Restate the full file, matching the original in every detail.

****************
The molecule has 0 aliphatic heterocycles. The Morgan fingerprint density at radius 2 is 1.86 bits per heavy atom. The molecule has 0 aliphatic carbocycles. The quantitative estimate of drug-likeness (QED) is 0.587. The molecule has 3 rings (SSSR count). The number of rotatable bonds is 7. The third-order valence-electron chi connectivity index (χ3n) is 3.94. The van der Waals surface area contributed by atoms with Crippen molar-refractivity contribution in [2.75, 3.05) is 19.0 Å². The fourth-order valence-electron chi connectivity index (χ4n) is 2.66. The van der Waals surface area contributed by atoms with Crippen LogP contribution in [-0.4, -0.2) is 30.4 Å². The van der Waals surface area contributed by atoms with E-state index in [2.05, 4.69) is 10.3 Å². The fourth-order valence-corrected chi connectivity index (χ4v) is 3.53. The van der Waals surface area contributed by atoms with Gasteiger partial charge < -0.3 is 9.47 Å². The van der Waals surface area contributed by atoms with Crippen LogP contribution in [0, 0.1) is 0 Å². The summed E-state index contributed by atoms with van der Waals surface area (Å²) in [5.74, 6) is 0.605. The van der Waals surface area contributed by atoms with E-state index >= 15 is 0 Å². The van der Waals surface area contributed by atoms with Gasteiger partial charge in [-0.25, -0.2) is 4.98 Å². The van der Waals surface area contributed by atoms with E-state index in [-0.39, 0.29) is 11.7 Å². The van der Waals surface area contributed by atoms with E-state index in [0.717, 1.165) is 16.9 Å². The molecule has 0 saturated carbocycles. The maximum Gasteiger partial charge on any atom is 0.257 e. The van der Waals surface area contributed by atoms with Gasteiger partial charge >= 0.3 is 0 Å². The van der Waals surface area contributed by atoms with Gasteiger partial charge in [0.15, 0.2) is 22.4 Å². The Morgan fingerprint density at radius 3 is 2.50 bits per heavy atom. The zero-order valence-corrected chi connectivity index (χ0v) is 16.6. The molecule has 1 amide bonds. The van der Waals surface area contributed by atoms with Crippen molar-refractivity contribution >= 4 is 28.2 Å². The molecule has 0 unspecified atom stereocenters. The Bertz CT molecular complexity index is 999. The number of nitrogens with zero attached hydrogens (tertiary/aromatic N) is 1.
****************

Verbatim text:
The molecule has 0 aliphatic heterocycles. The Morgan fingerprint density at radius 2 is 1.86 bits per heavy atom. The molecule has 0 aliphatic carbocycles. The quantitative estimate of drug-likeness (QED) is 0.587. The molecule has 3 rings (SSSR count). The number of rotatable bonds is 7. The third-order valence-electron chi connectivity index (χ3n) is 3.94. The van der Waals surface area contributed by atoms with Crippen molar-refractivity contribution in [2.75, 3.05) is 19.0 Å². The fourth-order valence-electron chi connectivity index (χ4n) is 2.66. The van der Waals surface area contributed by atoms with Crippen LogP contribution in [-0.4, -0.2) is 30.4 Å². The van der Waals surface area contributed by atoms with E-state index in [2.05, 4.69) is 10.3 Å². The fourth-order valence-corrected chi connectivity index (χ4v) is 3.53. The van der Waals surface area contributed by atoms with Gasteiger partial charge < -0.3 is 9.47 Å². The van der Waals surface area contributed by atoms with Crippen LogP contribution in [0, 0.1) is 0 Å². The summed E-state index contributed by atoms with van der Waals surface area (Å²) in [5.74, 6) is 0.605. The van der Waals surface area contributed by atoms with E-state index >= 15 is 0 Å². The van der Waals surface area contributed by atoms with Gasteiger partial charge in [-0.25, -0.2) is 4.98 Å². The van der Waals surface area contributed by atoms with E-state index in [-0.39, 0.29) is 11.7 Å². The van der Waals surface area contributed by atoms with E-state index in [0.717, 1.165) is 16.9 Å². The molecule has 0 saturated carbocycles. The maximum Gasteiger partial charge on any atom is 0.257 e. The van der Waals surface area contributed by atoms with Gasteiger partial charge >= 0.3 is 0 Å². The van der Waals surface area contributed by atoms with Gasteiger partial charge in [0.15, 0.2) is 22.4 Å². The Morgan fingerprint density at radius 3 is 2.50 bits per heavy atom. The zero-order valence-corrected chi connectivity index (χ0v) is 16.6. The molecule has 1 amide bonds. The van der Waals surface area contributed by atoms with Crippen molar-refractivity contribution >= 4 is 28.2 Å². The molecule has 0 unspecified atom stereocenters. The Bertz CT molecular complexity index is 999. The number of nitrogens with zero attached hydrogens (tertiary/aromatic N) is 1.